Ask your friends what they are doing to stay in shape, and ask if they want to be your workout buddy. Be careful about what friends you ask. If you have a friend who is pretty fit and frequents the gym, they would be a good person to ask to tag along with. This way you knock out two birds with one stone, you catch up with a friend and fit in your workout for the day. You should avoid working out with friends who are less fit than you are, or friends who know less about health and fitness than you. You want to work out with someone who is going to push you, not someone who will hold you back.

At Home:

If you can’t afford a gym membership or you are stuck in the house then don’t worry. In a recent survey, we discovered that only 29% of people who reach their weight loss goals had a gym membership. There are plenty of ways to get fit at home. First, I encourage you to go for walks or jogs outside when the weather is reasonable. From my personal experiences, there is almost nothing that feels better than completing an outdoor run when the weather is beautiful (especially if you are finishing it at sunrise). If you have the money you can also buy home gym equipment such as a stationary bike, a treadmill, or free weights so you never have to leave the house to workout.

Calisthenics are also very easy to do at home. Some of the most difficult full body workouts I’ve ever completed occurred without any weights or equipment. You would be amazed at how much you can improve at home from 30 minutes of calisthenics. If you are struggling to fit in a workout during the day, then if you have 5 minutes a few times per day, spend that down time doing some sit-ups, lunges, or jumping jacks, or just something that gets your heart rate up.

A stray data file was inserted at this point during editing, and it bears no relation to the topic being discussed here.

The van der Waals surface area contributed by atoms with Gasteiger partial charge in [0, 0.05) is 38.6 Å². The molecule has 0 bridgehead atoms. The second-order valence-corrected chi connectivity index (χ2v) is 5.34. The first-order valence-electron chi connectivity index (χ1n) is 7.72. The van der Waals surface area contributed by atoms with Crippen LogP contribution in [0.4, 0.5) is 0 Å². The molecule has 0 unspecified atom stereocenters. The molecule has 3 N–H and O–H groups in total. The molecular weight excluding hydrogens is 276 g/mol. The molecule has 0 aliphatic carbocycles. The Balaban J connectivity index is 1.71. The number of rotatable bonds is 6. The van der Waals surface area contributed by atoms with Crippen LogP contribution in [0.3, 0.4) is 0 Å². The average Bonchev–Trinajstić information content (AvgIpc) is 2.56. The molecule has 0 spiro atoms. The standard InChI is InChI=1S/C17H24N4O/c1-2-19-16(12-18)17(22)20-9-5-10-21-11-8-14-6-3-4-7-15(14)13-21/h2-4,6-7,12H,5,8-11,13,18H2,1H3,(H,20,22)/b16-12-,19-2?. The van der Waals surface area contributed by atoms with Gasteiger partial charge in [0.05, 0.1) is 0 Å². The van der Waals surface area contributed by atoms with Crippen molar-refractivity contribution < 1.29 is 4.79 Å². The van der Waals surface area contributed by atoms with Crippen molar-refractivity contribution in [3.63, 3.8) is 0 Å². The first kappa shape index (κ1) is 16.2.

Another at home workout method is to purchase a workout DVD or application. There are hundreds of DVDs and YouTube videos that you can exercise along with at home. With so many it can be hard to decide on which one to buy. I recommend trying out P90X, but other brands are definitely worth trying. You can find recommended workouts in the store.

If money is a significant concern but you want to spice up your workouts, there is very cheap exercise equipment you can buy to use at home. A jump rope only costs a couple dollars and is a great way to get your heartrate up and to exercise your legs. A medicine ball can increase the effectiveness of your core workouts, and add some additional challenge to your upper body workouts such as push-ups. Also, you can exercise almost every one of your muscle groups with a set of cheap resistance bands.  These can also be purchased in the store.

If you have a smartphone then there are several applications that you can exercise with. Go to your app store and search for fitness applications, and you will find they have workouts for almost everything! Also, video websites such as YouTube have thousands of videos posted by personal trainers that take you through full workouts. Definitely take advantage of all the free workout videos online.

Time Management and Prioritization:

Your day is already packed and it can be difficult to make time for working out, which is why it is important to properly manage your time and prioritize your workout. Whatever you currently do to manage your daily schedule, make sure you physically write in a time to exercise. By putting your workout plan in writing you will be more likely to complete it. If you are having trouble finding time to exercise, then this is where it becomes increasingly difficult. The solution to not having enough time is making sacrifices for your health. Think about what you are currently doing and what can be moved or eliminated so that you have the proper time to work on yourself. For example, maybe you don’t need to go out with your friends 4 days per week, watch hours of Netflix, spend time on social media, or even sleep a full 8 hours per night. Some things you will need to sacrifice to improve your health, even if you need to lose an hour of sleep (although don’t go below 7 hours of sleep).

Heart Rate:

Regardless of how you are exercising, you need to keep your heart rate up. If you are unsure if your heart rate is getting high enough, then I encourage that you buy a sports watch that shows your heart rate. Your target heart rate is a factor of your age, so if you are 30 years old you have a different target than if you are 50 years old. Here is a guide by the American Heart Association that tells you what your target heart rate is when exercising.

Age Target Heart Rate Zone (50-85%) Average Maximum Heart Rate (100%)
20 years 100 – 170 beats per minute 200 beats per minute